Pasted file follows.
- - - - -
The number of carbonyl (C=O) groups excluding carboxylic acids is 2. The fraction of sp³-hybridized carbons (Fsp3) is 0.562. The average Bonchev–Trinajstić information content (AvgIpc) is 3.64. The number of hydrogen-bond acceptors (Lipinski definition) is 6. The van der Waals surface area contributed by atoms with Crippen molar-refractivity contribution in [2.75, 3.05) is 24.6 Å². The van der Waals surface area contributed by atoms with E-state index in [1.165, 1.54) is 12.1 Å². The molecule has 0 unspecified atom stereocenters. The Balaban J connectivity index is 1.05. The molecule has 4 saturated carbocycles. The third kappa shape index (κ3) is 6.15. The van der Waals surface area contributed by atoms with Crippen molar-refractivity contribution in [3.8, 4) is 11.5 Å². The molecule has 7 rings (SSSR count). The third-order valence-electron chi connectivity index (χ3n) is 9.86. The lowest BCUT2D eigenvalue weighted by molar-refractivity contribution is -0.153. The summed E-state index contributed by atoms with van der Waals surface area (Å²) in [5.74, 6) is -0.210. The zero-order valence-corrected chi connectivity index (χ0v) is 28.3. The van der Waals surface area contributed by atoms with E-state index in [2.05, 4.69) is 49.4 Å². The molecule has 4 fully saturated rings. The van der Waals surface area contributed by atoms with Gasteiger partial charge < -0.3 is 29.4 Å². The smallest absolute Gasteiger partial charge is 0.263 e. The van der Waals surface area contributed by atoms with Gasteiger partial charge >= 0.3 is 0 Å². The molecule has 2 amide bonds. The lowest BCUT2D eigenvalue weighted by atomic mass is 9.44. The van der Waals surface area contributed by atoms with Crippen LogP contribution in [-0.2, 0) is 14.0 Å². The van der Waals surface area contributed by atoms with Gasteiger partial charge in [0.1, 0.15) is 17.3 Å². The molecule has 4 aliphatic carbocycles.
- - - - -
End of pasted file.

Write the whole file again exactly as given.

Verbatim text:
The number of carbonyl (C=O) groups excluding carboxylic acids is 2. The fraction of sp³-hybridized carbons (Fsp3) is 0.562. The average Bonchev–Trinajstić information content (AvgIpc) is 3.64. The number of hydrogen-bond acceptors (Lipinski definition) is 6. The van der Waals surface area contributed by atoms with Crippen molar-refractivity contribution in [2.75, 3.05) is 24.6 Å². The van der Waals surface area contributed by atoms with E-state index in [1.165, 1.54) is 12.1 Å². The molecule has 0 unspecified atom stereocenters. The Balaban J connectivity index is 1.05. The molecule has 4 saturated carbocycles. The third kappa shape index (κ3) is 6.15. The van der Waals surface area contributed by atoms with Crippen molar-refractivity contribution in [3.8, 4) is 11.5 Å². The molecule has 7 rings (SSSR count). The third-order valence-electron chi connectivity index (χ3n) is 9.86. The lowest BCUT2D eigenvalue weighted by molar-refractivity contribution is -0.153. The summed E-state index contributed by atoms with van der Waals surface area (Å²) in [5.74, 6) is -0.210. The zero-order valence-corrected chi connectivity index (χ0v) is 28.3. The van der Waals surface area contributed by atoms with E-state index in [2.05, 4.69) is 49.4 Å². The molecule has 4 fully saturated rings. The van der Waals surface area contributed by atoms with Gasteiger partial charge < -0.3 is 29.4 Å². The smallest absolute Gasteiger partial charge is 0.263 e. The van der Waals surface area contributed by atoms with Gasteiger partial charge >= 0.3 is 0 Å². The molecule has 2 amide bonds. The lowest BCUT2D eigenvalue weighted by atomic mass is 9.44. The van der Waals surface area contributed by atoms with Crippen LogP contribution in [-0.2, 0) is 14.0 Å². The van der Waals surface area contributed by atoms with Gasteiger partial charge in [0.1, 0.15) is 17.3 Å². The molecule has 4 aliphatic carbocycles.